Where indicated, exogenous transgenes were introduced to neuronal cultures between DIV7-8 with a calcium phosphate transfection protocol. Briefly, a TE buffer solution containing purified bacterial plasmid DNA and 0.2 M CaCl2 was added dropwise to an equal volume HEPES-based phosphate buffer to form fine plasmid-containing calcium phosphate precipitates. The mass of DNA used for all transfection conditions did not exceed 2 μg total DNA per coverslip. Depending on the experimental requirements, combinations of the following bacterial plasmids were used: pRcCMV-flag-rGrin1, pRcCMVaa-SEP-rGrin1, pRK5CMV-rGabrg2-SEP, pRK5CMV-HA-SEP-rGria1, pcDNA3.1CMV-dsRed-rHomer1c, pEGFP-N1-CMV-mVenus-rGphn, pcDNA3CMVHA-hDRD1(wt) and pcDNA3CMV-CFP-hDRD1(ΔT2). Coverslips were transferred to 12-well culture plates, containing pre-warmed Neurobasal culture medium supplemented with kynurenic acid, 50 µl of plasmid precipitate suspension was added to each well and incubated for 90 min. The remaining precipitate suspension was then washed, and coverslips were returned to culture dishes until imaging at DIV 12–14. Autoantibodies and/or pharmacological reagents were added to neuronal cultures by dilution into the cell culture media, during a full media exchange the day prior to imaging. High-affinity autoantibody samples (003–102 and 113–115) were diluted to a final concentration of 0.5 μg per ml of media; lower-affinity autoantibodies (008–218 and 113–175 were applied to a final concentration of 1.0 μg per ml. Where indicated, tetrodotoxin was applied to a final concentration of 20 nM, D-APV at 1 μM, bicuculline at 5 μM and casein kinase 1 (CK1) inhibitor, CKI7, at 100 μM.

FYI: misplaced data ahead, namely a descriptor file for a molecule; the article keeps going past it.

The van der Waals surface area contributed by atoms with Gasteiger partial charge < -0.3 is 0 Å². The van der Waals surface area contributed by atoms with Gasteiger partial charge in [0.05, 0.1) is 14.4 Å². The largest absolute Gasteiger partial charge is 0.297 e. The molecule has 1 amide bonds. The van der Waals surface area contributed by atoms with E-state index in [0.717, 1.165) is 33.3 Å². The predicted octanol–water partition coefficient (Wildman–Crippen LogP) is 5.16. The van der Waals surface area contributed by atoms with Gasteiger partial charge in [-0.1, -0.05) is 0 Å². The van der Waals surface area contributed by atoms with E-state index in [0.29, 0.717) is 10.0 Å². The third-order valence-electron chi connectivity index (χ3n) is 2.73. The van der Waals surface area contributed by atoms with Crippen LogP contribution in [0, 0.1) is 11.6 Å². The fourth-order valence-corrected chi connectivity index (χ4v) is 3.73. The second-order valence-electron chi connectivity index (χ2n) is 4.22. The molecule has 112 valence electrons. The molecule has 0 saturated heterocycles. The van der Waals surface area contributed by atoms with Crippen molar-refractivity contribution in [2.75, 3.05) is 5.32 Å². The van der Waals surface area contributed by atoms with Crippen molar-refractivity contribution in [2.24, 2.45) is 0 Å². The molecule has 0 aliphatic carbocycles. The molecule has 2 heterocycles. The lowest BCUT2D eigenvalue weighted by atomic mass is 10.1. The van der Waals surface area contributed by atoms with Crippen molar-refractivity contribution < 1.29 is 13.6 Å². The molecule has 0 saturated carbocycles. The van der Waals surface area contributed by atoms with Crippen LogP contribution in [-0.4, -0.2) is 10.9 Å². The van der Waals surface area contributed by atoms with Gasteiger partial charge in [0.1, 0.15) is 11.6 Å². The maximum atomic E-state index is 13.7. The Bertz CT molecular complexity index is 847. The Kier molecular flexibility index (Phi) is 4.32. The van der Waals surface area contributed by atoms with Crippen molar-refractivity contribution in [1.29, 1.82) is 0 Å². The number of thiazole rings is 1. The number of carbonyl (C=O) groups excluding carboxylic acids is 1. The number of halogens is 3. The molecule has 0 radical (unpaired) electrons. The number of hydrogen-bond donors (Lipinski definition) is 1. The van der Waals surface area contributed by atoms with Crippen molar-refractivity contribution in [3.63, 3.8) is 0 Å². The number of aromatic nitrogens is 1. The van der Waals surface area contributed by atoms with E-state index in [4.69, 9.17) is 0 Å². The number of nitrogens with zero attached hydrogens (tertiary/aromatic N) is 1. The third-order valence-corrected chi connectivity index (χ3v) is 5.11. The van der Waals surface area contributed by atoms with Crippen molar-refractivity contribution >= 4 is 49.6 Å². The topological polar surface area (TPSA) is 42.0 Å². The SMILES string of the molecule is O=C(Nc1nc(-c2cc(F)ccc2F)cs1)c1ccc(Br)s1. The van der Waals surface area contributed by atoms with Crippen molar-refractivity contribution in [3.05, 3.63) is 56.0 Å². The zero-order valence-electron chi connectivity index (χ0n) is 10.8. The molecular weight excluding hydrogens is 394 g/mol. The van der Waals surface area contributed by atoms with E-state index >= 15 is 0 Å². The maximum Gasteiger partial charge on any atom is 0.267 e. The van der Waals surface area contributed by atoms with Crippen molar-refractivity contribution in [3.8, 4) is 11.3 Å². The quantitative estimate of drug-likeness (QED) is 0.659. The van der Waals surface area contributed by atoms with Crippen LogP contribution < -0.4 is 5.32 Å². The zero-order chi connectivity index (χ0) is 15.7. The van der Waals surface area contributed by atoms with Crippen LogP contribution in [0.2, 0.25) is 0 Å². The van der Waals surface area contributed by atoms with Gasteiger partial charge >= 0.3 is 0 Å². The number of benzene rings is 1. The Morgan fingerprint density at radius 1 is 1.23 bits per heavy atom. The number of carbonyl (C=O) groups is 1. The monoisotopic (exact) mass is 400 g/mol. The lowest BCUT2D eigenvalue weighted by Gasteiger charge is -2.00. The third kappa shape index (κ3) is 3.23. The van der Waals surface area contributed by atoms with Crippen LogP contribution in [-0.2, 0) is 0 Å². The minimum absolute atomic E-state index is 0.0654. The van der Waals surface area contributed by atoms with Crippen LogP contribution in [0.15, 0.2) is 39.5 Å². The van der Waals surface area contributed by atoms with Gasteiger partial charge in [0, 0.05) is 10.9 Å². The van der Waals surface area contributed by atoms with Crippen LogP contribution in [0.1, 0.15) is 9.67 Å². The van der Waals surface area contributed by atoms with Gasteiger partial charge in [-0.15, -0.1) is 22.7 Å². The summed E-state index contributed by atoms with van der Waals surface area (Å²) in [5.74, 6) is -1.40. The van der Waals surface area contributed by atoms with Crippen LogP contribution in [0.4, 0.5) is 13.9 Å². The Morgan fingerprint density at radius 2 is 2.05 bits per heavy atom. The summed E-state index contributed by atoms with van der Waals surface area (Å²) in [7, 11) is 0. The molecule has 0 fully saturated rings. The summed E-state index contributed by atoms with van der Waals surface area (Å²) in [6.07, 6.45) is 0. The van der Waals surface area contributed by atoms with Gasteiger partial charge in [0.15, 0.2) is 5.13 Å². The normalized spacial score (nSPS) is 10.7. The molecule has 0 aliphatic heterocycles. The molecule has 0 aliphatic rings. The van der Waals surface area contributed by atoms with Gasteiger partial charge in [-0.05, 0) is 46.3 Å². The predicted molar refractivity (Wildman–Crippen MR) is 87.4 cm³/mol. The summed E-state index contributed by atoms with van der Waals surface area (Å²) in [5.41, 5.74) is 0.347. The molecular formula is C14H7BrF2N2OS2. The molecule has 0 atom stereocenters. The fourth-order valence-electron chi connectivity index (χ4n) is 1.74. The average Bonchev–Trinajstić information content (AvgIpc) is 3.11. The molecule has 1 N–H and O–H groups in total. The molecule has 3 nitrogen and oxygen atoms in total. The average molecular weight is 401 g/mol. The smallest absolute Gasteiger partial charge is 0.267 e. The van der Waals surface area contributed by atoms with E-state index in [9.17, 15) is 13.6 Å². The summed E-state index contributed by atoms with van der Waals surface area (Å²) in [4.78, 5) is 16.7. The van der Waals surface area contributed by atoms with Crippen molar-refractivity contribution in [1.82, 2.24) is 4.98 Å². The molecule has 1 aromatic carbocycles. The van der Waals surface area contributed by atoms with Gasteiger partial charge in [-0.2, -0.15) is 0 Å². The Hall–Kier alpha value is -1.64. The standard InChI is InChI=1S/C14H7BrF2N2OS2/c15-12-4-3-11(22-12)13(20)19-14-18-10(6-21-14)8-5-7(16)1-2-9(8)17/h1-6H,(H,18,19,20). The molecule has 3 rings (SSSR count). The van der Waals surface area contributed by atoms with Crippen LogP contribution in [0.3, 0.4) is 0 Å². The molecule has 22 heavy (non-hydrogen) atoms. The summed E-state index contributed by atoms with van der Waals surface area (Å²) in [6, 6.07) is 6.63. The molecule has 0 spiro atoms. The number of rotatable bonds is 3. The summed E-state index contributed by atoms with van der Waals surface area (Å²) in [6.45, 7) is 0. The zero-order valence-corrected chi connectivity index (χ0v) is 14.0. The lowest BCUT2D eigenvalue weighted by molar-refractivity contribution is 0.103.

Organotypic hippocampal slice culture